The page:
The Reserve Bank of Fiji says the Fijian economy is anticipated to contract severely this year due to the significant decline in tourism activity and its knock-on effects to the rest of the economy.
According to the RBF’s June Review, tourism activity remains muted as visitor arrivals contracted significantly by 56.2 percent in the year to May due to the halt in international travel and tourism.
The RBF says on a positive note, the lifting of restrictions by Government will complement the “Love Our Locals” initiative announced by domestic tourism stakeholders and catalyse broader economic activity.
Sectoral performances to date remain weak as electricity, cement, gold and timber production fell up to May.
There was a -28.7 percent decline in cement production largely due to weak demand, while lower gold production (-7.6 percent) was driven by supply chain disruptions resulting from the pandemic restrictions.
There were double digit declines noted in pine wood supply (-23.9 percent), sawn timber (-50.8 percent) and woodchip production (-11.5 percent), due to subdued demand.
RBF says labour market conditions worsen while consumption and VAT collections continue to contract
The Reserve Bank of Fiji states that overall labour market conditions have worsened due to the weakening domestic economy.
The RBF says a total of 85,959 FNPF members received around $54.2 million under the COVID-19 withdrawal scheme in phase one, while 15,920 members will be paid around $17.5 million in phase two over a period of 10 weeks.
In addition, the number of jobs advertised contracted by a significant 48.8 percent on an annual basis up to May, indicating depressed recruitment intentions and business activities.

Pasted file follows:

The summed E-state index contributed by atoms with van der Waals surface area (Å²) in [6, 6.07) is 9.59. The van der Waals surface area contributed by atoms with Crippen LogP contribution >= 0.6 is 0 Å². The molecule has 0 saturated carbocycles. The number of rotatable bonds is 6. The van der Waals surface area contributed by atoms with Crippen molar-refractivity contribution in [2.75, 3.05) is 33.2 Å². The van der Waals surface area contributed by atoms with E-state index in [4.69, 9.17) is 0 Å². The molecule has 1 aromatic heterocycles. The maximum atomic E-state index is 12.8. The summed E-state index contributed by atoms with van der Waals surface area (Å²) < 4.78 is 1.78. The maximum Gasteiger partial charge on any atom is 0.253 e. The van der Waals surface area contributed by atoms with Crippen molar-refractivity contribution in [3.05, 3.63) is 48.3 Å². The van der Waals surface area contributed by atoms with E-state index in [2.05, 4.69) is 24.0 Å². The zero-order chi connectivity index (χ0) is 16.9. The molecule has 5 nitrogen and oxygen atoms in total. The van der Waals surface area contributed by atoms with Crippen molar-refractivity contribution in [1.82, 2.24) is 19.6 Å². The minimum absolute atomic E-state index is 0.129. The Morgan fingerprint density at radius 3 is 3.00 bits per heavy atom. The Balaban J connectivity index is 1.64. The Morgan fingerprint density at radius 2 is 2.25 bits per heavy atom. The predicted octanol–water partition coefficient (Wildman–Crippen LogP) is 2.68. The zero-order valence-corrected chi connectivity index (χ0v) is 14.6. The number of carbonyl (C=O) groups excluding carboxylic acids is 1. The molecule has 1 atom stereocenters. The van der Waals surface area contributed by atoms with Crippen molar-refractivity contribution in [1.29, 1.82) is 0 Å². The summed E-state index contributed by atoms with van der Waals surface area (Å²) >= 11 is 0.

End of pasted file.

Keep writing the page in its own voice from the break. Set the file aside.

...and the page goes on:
Upto May, contractions were noted in commercial banks’ new lending for consumption purposes by 20.2 percent, net VAT collections was down by 30.1 percent, as well as registrations for new vehicles were down by 45.3 percent and secondhand vehicles were down by 65.5 percent. In the same period, domestic cement sales were down by 18.8 percent and new lending for building and construction purposes were down by 28.7 percent.
Excess liquidity in the banking system remained ample at $849 million at the end of May on account of RBF’s investment in government bonds, higher foreign reserves and the reduction in currency in circulation over the month.
Annual inflation fell further to -1.7 percent in May from -1.3 percent noted in April and was significantly lower than the 2.1 percent recorded in May 2019. The outcome was largely driven by lower prices for yaqona, fruits and vegetables, kerosene, petrol and diesel.
As at today, foreign reserves totalled $2.181 billion, sufficient to cover 6.8 months of retained imports.
Stay tuned for the latest news on our radio stations